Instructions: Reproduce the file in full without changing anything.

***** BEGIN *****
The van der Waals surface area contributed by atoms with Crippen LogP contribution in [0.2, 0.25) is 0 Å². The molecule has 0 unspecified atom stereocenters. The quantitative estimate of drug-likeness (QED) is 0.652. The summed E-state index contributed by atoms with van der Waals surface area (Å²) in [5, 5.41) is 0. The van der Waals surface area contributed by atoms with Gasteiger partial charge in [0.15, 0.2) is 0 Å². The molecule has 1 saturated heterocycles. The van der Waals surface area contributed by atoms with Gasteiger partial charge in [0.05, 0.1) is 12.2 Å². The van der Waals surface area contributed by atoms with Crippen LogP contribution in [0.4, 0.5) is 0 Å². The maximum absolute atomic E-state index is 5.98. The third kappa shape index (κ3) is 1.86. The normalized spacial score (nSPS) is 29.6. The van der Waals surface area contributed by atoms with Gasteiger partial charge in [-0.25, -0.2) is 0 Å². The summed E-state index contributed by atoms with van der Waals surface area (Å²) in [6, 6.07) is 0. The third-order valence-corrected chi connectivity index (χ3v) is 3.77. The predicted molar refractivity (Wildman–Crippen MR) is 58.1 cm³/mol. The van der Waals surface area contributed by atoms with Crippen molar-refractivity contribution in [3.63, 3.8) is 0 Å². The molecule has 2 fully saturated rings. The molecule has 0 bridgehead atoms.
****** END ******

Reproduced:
The van der Waals surface area contributed by atoms with Crippen LogP contribution in [0.2, 0.25) is 0 Å². The molecule has 0 unspecified atom stereocenters. The quantitative estimate of drug-likeness (QED) is 0.652. The summed E-state index contributed by atoms with van der Waals surface area (Å²) in [5, 5.41) is 0. The van der Waals surface area contributed by atoms with Gasteiger partial charge in [0.15, 0.2) is 0 Å². The molecule has 1 saturated heterocycles. The van der Waals surface area contributed by atoms with Gasteiger partial charge in [0.05, 0.1) is 12.2 Å². The van der Waals surface area contributed by atoms with Crippen LogP contribution in [0.4, 0.5) is 0 Å². The maximum absolute atomic E-state index is 5.98. The third kappa shape index (κ3) is 1.86. The normalized spacial score (nSPS) is 29.6. The van der Waals surface area contributed by atoms with Gasteiger partial charge in [-0.25, -0.2) is 0 Å². The summed E-state index contributed by atoms with van der Waals surface area (Å²) in [6, 6.07) is 0. The third-order valence-corrected chi connectivity index (χ3v) is 3.77. The predicted molar refractivity (Wildman–Crippen MR) is 58.1 cm³/mol. The van der Waals surface area contributed by atoms with Crippen molar-refractivity contribution in [3.63, 3.8) is 0 Å². The molecule has 2 fully saturated rings. The molecule has 0 bridgehead atoms.